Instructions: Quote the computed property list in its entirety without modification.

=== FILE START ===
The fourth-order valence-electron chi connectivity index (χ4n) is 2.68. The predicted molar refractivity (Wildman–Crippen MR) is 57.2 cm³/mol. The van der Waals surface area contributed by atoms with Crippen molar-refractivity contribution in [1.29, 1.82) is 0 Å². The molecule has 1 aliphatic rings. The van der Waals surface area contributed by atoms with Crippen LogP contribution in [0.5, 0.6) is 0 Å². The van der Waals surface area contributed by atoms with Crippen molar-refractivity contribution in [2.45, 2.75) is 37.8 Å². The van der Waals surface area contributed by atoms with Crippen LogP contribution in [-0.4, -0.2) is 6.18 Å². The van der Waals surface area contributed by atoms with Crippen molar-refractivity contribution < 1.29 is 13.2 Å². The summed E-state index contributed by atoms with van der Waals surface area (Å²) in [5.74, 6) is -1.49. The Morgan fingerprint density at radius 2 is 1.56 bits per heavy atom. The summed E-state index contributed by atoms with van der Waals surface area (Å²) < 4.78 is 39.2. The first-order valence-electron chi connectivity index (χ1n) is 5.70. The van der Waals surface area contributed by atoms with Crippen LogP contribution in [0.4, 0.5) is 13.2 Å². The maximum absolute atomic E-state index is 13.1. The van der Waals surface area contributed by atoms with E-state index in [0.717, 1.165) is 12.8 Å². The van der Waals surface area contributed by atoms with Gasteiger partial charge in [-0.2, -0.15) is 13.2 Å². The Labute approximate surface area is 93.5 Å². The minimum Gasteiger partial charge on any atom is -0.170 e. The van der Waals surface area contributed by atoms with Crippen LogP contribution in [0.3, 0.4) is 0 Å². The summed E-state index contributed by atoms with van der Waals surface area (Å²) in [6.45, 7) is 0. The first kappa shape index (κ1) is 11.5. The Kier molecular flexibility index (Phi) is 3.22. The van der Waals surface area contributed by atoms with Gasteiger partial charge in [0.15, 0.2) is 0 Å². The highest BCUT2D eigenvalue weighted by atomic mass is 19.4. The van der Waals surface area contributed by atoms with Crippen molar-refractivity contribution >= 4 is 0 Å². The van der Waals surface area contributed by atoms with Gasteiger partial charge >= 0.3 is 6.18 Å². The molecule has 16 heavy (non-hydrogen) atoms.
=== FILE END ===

The fourth-order valence-electron chi connectivity index (χ4n) is 2.68. The predicted molar refractivity (Wildman–Crippen MR) is 57.2 cm³/mol. The van der Waals surface area contributed by atoms with Crippen molar-refractivity contribution in [1.29, 1.82) is 0 Å². The molecule has 1 aliphatic rings. The van der Waals surface area contributed by atoms with Crippen LogP contribution in [0.5, 0.6) is 0 Å². The van der Waals surface area contributed by atoms with Crippen molar-refractivity contribution in [2.45, 2.75) is 37.8 Å². The van der Waals surface area contributed by atoms with Crippen LogP contribution in [-0.4, -0.2) is 6.18 Å². The van der Waals surface area contributed by atoms with Crippen molar-refractivity contribution < 1.29 is 13.2 Å². The summed E-state index contributed by atoms with van der Waals surface area (Å²) in [5.74, 6) is -1.49. The Morgan fingerprint density at radius 2 is 1.56 bits per heavy atom. The summed E-state index contributed by atoms with van der Waals surface area (Å²) < 4.78 is 39.2. The first-order valence-electron chi connectivity index (χ1n) is 5.70. The van der Waals surface area contributed by atoms with Crippen LogP contribution in [0.4, 0.5) is 13.2 Å². The maximum absolute atomic E-state index is 13.1. The van der Waals surface area contributed by atoms with E-state index in [0.717, 1.165) is 12.8 Å². The van der Waals surface area contributed by atoms with Gasteiger partial charge in [-0.2, -0.15) is 13.2 Å². The Labute approximate surface area is 93.5 Å². The minimum Gasteiger partial charge on any atom is -0.170 e. The van der Waals surface area contributed by atoms with Crippen LogP contribution in [0.3, 0.4) is 0 Å². The summed E-state index contributed by atoms with van der Waals surface area (Å²) in [6.45, 7) is 0. The first kappa shape index (κ1) is 11.5. The Kier molecular flexibility index (Phi) is 3.22. The van der Waals surface area contributed by atoms with Gasteiger partial charge in [0.15, 0.2) is 0 Å². The highest BCUT2D eigenvalue weighted by atomic mass is 19.4. The van der Waals surface area contributed by atoms with Crippen molar-refractivity contribution >= 4 is 0 Å². The van der Waals surface area contributed by atoms with Gasteiger partial charge >= 0.3 is 6.18 Å². The molecule has 16 heavy (non-hydrogen) atoms.